"RV: The moralization of profit is an illusion and a fraud. There must be a decisive break with an economic system that has consistently spread ruin and destruction while pretending, amidst constant destitution, to deliver a most hypothetical well-being. Human relations must supersede and cancel out commercial relations. Civil disobedience means disregarding the decisions of a government that embezzles from its citizens to support the embezzlements of financial capitalism. Why pay taxes to the bankster-state, taxes vainly used to try to plug the sinkhole of corruption, when we could allocate them instead to the self-management of free power networks in every local community? The direct democracy of self-managed councils has every right to ignore the decrees of corrupt parliamentary democracy. Civil disobedience towards a state that is plundering us is a right. It is up to us to capitalize on this epochal shift to create communities where desire for life overwhelms the tyranny of money and power. We need concern ourselves neither with government debt, which covers up a massive defrauding of the public interest, nor with that contrivance of profit they call “growth.” From now on, the aim of local communities should be to produce for themselves and by themselves all goods of social value, meeting the needs of all—authentic needs, that is, not needs prefabricated by consumerist propaganda."



"RV: The crisis of the ‘30s was an economic crisis. What we are facing today is an implosion of the economy as a management system. It is the collapse of market civilization and the emergence of human civilization. The current turmoil signals a deep shift: the reference points of the old patriarchal world are vanishing. Percolating instead, still just barely and confusedly, are the early markers of a lifestyle that is genuinely human, an alliance with nature that puts an end to its exploitation, rape, and plundering. The worst would be the unawareness of life, the absence of sentient intelligence, violence without conscience. Nothing is more profitable to the racketeering mafias than chaos, despair, suicidal rebellion, and the nihilism that is spread by mercenary greed, in which money, even devalued in a panic, remains the only value."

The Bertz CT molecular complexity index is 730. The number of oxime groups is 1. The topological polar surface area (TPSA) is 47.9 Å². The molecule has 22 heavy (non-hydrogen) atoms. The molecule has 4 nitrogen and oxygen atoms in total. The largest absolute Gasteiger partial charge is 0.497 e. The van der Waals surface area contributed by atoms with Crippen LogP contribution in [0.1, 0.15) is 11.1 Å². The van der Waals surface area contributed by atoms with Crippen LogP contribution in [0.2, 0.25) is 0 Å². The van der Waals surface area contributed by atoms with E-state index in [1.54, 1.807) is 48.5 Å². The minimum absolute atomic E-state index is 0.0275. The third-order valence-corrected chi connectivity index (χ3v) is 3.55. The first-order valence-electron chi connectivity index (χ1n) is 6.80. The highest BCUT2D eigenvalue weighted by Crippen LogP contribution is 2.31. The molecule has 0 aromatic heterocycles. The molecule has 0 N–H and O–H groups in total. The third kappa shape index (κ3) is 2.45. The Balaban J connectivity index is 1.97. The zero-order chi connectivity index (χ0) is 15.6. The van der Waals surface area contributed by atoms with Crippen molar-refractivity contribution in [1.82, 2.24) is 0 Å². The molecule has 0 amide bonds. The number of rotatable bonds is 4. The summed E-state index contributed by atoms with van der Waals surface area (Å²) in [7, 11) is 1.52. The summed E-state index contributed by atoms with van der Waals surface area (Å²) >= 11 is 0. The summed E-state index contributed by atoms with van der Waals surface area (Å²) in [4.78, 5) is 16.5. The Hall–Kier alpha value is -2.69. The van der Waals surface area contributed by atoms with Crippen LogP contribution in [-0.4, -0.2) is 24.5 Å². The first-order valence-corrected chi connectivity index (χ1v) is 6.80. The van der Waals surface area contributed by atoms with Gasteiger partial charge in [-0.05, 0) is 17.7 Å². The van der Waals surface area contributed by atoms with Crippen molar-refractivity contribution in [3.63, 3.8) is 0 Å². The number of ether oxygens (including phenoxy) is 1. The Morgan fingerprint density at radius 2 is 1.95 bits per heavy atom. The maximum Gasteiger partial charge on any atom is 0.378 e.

"HUO: My interviews often focus on the connections between art and architecture/urbanism, or literature and architecture/urbanism. Could you tell me about the Bureau of Unitary Urbanism?

RV: That was an idea more than a project. It was about the urgency of rebuilding our social fabric, so damaged by the stranglehold of the market. Such a rebuilding effort goes hand in hand with the rebuilding by individuals of their own daily existence. That is what psychogeography is really about: a passionate and critical deciphering of what in our environment needs to be destroyed, subjected to détournement, rebuilt.

HUO: In your view there is no such thing as urbanism?

RV: Urbanism is the ideological gridding and control of individuals and society by an economic system that exploits man and Earth and transforms life into a commodity. The danger in the self-built housing movement that is growing today would be to pay more attention to saving money than to the poetry of a new style of life.

HUO: How do you see cities in the year 2009? What kind of unitary urbanism for the third millennium? How do you envision the future of cities? What is your favorite city? You call Oarystis the city of desire. Oarystis takes its inspiration from the world of childhood and femininity. Nothing is static in Oarystis. John Cage once said that, like nature, “one never reaches a point of shapedness or finishedness. The situation is in constant unpredictable change.”2 Do you agree with Cage?

RV: I love wandering through Venice and Prague. I appreciate Mantua, Rome, Bologna, Barcelona, and certain districts of Paris. I care less about architecture than about how much human warmth its beauty has been capable of sustaining. Even Brussels, so devastated by real estate developers and disgraceful architects (remember that in the dialect of Brussels, “architect” is an insult), has held on to some wonderful bistros. Strolling from one to the next gives Brussels a charm that urbanism has deprived it of altogether. The Oarystis I describe is not an ideal city or a model space (all models are totalitarian). It is a clumsy and naïve rough draft for an experiment I still hope might one day be undertaken—so I agree with John Cage. This is not a diagram, but an experimental proposition that the creation of an environment is one and the same as the creation by individuals of their own future."



"HUO: Will museums be abolished? Could you discuss the amphitheater of memory? A protestation against oblivion?